Anthony King, chair of Croydon's My Ends community project, said: "The family are devastated.
"I can't articulate the sound and tears and genuine heartbreak that took place this morning.
"The girl was scheduled to pass her GCSEs. She had a bright future. An incredible young lady, very articulate.
"One of the young people defined her as jovial and very comedic."
He added of the incident: "They were heading to school. All were scheduled to be there by 8.45am.
"Their school is not even five or ten minutes away from here and sadly the young lady didn't make it."
Police erected a forensics tent at the scene and CCTV was collected from the bus.
Locals left cards to "Eliyanna and family".
One read: "Sorry we live in this crazy world this makes no sense.
"Fly high up there my mummy will look after you. RIP beautiful forever young. Taken too soon.
"Thoughts and prayers are with your family and friends god bless."
Another said: "Rest in peace little princess. So sad your life is taken away at your prime. You have touched my soul."
Met Police commissioner Sir Mark Rowley visited the scene to be briefed by officers.
Chief Supt Andy Brittain, in charge of local policing, said: "This is every parent's worst nightmare.
"I know the officers who responded, and our emergency service colleagues, are devastated at the victim's death."
He added: "This is an emotion I share and I know people across Croydon will be feeling the same.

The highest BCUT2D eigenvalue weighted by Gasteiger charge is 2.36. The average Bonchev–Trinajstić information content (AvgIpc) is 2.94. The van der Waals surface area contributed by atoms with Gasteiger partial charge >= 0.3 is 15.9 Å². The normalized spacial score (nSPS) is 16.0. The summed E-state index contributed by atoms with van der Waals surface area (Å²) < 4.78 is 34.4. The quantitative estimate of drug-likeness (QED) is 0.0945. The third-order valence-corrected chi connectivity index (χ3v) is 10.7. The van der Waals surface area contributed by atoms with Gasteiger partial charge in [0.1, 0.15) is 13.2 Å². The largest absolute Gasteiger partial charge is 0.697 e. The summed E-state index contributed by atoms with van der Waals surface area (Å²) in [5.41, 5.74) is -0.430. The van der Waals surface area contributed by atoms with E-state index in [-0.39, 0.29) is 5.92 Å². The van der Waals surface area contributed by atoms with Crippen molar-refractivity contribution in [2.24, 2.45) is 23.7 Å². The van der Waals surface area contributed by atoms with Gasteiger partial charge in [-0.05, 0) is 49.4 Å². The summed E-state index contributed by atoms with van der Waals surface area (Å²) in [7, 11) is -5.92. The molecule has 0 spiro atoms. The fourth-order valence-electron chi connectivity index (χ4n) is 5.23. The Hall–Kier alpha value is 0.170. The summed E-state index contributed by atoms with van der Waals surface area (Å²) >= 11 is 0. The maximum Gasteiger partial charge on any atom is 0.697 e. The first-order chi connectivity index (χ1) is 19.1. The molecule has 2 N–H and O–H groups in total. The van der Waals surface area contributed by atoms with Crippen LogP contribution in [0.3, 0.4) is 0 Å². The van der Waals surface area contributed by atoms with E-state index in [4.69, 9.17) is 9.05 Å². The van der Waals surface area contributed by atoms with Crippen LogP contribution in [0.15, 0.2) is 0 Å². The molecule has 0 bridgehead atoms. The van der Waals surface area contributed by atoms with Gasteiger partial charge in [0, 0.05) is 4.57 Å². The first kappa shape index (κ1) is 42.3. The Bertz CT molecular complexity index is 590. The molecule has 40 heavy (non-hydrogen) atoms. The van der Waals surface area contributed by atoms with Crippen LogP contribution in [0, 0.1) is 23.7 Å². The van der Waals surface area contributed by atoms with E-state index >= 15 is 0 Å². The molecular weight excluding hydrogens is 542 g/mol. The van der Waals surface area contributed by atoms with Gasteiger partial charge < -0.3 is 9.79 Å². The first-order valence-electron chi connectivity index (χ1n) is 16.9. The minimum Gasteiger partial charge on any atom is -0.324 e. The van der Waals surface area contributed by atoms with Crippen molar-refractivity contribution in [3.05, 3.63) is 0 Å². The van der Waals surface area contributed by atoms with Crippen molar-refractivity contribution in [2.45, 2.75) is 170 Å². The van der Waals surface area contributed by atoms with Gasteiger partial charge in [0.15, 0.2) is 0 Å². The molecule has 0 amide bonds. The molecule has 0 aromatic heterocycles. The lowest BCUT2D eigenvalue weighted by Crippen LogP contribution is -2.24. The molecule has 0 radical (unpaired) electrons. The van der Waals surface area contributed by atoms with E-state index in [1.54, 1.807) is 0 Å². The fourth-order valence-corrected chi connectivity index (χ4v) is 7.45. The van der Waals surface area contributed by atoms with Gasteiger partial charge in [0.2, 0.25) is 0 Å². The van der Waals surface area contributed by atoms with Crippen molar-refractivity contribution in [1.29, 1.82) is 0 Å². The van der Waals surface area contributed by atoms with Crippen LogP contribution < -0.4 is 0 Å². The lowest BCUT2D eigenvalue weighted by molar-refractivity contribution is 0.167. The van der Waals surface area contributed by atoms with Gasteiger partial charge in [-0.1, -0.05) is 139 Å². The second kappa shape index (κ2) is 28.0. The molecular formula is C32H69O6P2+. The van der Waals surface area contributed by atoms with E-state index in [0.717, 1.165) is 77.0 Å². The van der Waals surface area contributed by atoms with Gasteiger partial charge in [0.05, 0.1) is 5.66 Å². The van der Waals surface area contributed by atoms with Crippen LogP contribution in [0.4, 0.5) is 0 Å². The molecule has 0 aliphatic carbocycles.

"The victim's family has been informed and our thoughts are with them at what must be an incredibly difficult time.
"I can confirm that an arrest was made at about 9.45am in the Croydon area.
"At this early stage we believe he may have known her.
"A crime scene will be in place for some time, and I am grateful for the co-operation of residents."
Richard Taylor, whose son Damilola, ten, was stabbed to death in Peckham, South London in 2000, said: "Society has broken down.
"What is a boy doing carrying a knife like that at 8.30am?
"There is something very wrong with a society when a girl of 15 is stabbed to death on her way to school."
London Mayor Sadiq Khan and Sarah Jones, Labour MP for Croydon Central, said they were heartbroken that a child had been killed on her way to school.
The girl was the 16th teenager to be murdered in London this year — two more than in 2022.
It is proportionally down on the record number of teens who died violently in the capital in 2021.
Cases of police using stop- and-search powers in Croydon have fallen by 28 per cent — 10,237 to 7,336 — in the year to the end of August.
The drop comes after a 14-year-old boy was handcuffed in the borough on his way home from school last year in a case of mistaken identity.
Former Met Chief Supt Simon Ovens said: "Police have got to get to grips with young people carrying knives.
"There has been a huge drop in stop and search in the last ten years.
"Police are scared of stopping young people in the street because of the risk of complaints.
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"Youngsters are therefore prepared to carry knives because they know the chance of being found with a weapon is so low.
"As well as carrying knives they are prepared to use them and never think about the consequences for their victim or themselves."